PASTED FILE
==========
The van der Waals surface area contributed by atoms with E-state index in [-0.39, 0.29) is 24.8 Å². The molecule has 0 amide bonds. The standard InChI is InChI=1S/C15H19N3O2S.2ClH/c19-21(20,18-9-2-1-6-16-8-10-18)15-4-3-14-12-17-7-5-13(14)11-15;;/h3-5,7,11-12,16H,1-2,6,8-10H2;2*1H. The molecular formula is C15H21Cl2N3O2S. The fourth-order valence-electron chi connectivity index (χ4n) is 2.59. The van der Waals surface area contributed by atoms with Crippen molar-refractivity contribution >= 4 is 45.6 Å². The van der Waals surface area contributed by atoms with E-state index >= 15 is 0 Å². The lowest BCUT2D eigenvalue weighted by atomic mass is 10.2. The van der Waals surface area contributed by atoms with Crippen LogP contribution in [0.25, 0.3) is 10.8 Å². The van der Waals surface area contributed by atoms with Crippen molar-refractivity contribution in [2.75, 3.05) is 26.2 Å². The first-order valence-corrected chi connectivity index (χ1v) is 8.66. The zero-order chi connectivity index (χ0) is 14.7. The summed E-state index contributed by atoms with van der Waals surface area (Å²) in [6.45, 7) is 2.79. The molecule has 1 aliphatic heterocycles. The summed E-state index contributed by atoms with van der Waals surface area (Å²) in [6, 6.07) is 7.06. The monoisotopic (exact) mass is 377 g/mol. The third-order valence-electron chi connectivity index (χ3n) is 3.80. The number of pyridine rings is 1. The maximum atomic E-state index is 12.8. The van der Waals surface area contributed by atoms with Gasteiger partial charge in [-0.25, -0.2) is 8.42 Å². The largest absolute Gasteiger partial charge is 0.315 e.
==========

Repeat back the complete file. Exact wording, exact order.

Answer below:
The van der Waals surface area contributed by atoms with E-state index in [-0.39, 0.29) is 24.8 Å². The molecule has 0 amide bonds. The standard InChI is InChI=1S/C15H19N3O2S.2ClH/c19-21(20,18-9-2-1-6-16-8-10-18)15-4-3-14-12-17-7-5-13(14)11-15;;/h3-5,7,11-12,16H,1-2,6,8-10H2;2*1H. The molecular formula is C15H21Cl2N3O2S. The fourth-order valence-electron chi connectivity index (χ4n) is 2.59. The van der Waals surface area contributed by atoms with Crippen molar-refractivity contribution >= 4 is 45.6 Å². The van der Waals surface area contributed by atoms with E-state index >= 15 is 0 Å². The lowest BCUT2D eigenvalue weighted by atomic mass is 10.2. The van der Waals surface area contributed by atoms with Crippen LogP contribution in [0.25, 0.3) is 10.8 Å². The van der Waals surface area contributed by atoms with Crippen molar-refractivity contribution in [2.75, 3.05) is 26.2 Å². The first-order valence-corrected chi connectivity index (χ1v) is 8.66. The zero-order chi connectivity index (χ0) is 14.7. The summed E-state index contributed by atoms with van der Waals surface area (Å²) in [6.45, 7) is 2.79. The molecule has 1 aliphatic heterocycles. The summed E-state index contributed by atoms with van der Waals surface area (Å²) in [6, 6.07) is 7.06. The monoisotopic (exact) mass is 377 g/mol. The third-order valence-electron chi connectivity index (χ3n) is 3.80. The number of pyridine rings is 1. The maximum atomic E-state index is 12.8. The van der Waals surface area contributed by atoms with Gasteiger partial charge in [-0.25, -0.2) is 8.42 Å². The largest absolute Gasteiger partial charge is 0.315 e.